Cambrios Rides the Wave of Silver Nanowires

Display Components – Cambrios CEO John LeMoncheck was enjoying himself last week at CEATEC, where his company was showing off “Mercury”, the new generation of its ClearOhm silver nanowire (AgNW) ink, along with end-user products.

The current generation, “Jupiter”, is making significant in-roads in the transparent touch-screen market still dominated by Indium tin oxide (ITO).

In a confidential telephone briefing held the week before CEATEC, LeMoncheck and executive consultant Sri Peruvemba told me that AgNW was also beating back the challenge of metal-mesh (MM) technology, a competing transparent metal-conductor technology. LeMoncheck said that early this year producers of metal-mesh sensors aggressively took orders but could not deliver the quantities promised. As a result, he said, penetration of metal-mesh products is declining, while that of AgNW products is increasing.

Quite apart from the ability of metal-mesh suppliers to deliver as promised, LeMoncheck said, is that AgNW is the only technology that can be used for flexible “GF1” sensors – those that use only one layer of patterned film instead of the conventional two layers. GF1 shipments are slated to rise from about 90 million units in 2013 to over 300 million in 2018, according to DisplaySearch.

Also, said LeMoncheck, the typical pitch of standard MM transparent films is 100 to 200 microns, which is not compatible with displays having pixel pitches of around 30 microns, according to an analysis by Synaptic.

ClearOhm bendingA great benefit of silver nanowires is that the combination of silver’s inherent ductility and the very small diameter of the nanowires give AgNW films remarkable bendability. In testing done by Nissha Printing, the resistance of an AgNW film did not increase after being bent around a 3mm mandrel 100,000 times. ITO, which is known for its brittleness, fails this test almost immediately. (See figure.) Peruvemba commented that Cambrios is delighted to see products such as Samsung’s Galaxy Edge phone, with an OLED display that wraps around the edge of the phone. (Samsung invested an additional $10 million in Cambrios last year.)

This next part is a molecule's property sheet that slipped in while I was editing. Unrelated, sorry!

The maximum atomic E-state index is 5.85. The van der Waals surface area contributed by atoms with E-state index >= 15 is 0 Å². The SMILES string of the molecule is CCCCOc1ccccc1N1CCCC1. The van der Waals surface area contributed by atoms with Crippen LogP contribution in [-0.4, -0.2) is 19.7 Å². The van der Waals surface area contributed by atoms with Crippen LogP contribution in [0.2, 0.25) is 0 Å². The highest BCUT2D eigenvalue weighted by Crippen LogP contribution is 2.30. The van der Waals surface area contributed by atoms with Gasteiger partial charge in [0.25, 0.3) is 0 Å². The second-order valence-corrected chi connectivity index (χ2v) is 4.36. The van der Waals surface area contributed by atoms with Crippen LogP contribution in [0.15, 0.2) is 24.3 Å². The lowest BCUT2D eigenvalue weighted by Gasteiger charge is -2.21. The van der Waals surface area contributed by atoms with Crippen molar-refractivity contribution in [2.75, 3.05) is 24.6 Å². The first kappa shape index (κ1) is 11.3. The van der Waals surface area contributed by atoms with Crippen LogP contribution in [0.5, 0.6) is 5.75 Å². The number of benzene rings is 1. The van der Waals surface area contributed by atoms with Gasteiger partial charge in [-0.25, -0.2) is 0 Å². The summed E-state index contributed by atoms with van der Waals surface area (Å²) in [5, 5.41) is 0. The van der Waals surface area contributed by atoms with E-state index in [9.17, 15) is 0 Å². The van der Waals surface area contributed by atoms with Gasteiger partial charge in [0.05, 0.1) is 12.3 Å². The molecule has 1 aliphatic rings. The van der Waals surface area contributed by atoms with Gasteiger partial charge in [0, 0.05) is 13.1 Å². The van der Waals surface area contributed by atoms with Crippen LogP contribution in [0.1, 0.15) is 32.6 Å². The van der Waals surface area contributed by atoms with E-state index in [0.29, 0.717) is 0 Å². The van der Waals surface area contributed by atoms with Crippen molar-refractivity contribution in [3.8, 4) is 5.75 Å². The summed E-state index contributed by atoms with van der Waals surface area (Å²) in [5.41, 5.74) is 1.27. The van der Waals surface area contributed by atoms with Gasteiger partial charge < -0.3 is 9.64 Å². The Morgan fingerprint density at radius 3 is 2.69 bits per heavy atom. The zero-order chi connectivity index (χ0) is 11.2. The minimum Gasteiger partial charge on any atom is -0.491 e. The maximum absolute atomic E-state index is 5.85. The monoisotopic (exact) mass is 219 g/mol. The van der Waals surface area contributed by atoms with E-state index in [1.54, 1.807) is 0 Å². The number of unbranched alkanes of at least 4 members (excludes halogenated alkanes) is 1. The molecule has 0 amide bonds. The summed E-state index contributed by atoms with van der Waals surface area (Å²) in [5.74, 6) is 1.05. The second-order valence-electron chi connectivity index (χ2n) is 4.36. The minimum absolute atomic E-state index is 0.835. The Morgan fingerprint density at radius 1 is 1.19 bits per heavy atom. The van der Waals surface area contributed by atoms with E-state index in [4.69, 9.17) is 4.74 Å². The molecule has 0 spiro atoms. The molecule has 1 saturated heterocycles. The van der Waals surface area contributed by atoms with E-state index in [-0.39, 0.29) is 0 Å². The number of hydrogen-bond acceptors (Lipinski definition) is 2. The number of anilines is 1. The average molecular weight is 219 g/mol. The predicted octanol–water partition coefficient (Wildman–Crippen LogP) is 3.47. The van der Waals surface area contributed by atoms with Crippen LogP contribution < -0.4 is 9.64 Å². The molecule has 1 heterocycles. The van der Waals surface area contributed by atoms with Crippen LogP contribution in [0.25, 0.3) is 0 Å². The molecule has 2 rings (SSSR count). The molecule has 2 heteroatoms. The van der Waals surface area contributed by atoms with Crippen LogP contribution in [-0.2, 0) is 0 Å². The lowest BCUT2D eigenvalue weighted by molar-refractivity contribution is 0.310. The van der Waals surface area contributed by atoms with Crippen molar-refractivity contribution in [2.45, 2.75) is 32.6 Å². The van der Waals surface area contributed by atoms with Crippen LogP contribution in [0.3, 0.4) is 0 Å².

This year, Cambrios increased the production capacity of its Jupiter ClearOhm ink to 175 thousand liters per year (enough for 700 million smartphones), up from 22 thousand in 2013.

LeMoncheck made two big announcements at CEATEC. The first covered the introduction of the Mercury ink, which produces thinner nanowires than Jupiter. Mercury nanowires are only a few silver atoms in diameter, which is thinner than a strand of DNA. The result is 25% less haze in bright ambient light. Products using Mercury-based sensors should come to market in 2015.

The second announcement was that TPK, the world’s largest maker of touch panels, according to Peruvemba, is significantly expanding its commitment to ClearOhm.

At a recent Pepcom press-and-analysts event in New York, a spokesperson for Lenovo (which is a user of ClearOhm-based touch screens) told me that Lenovo regards all of its new portable computing devices – not just tablets and 2-in-1s – as touch products. Touch is obviously mainstream in phones and tablets, but it will soon be so in notebooks and, to some extent, in monitors.

The Cambrios wave is getting bigger. – Ken Werner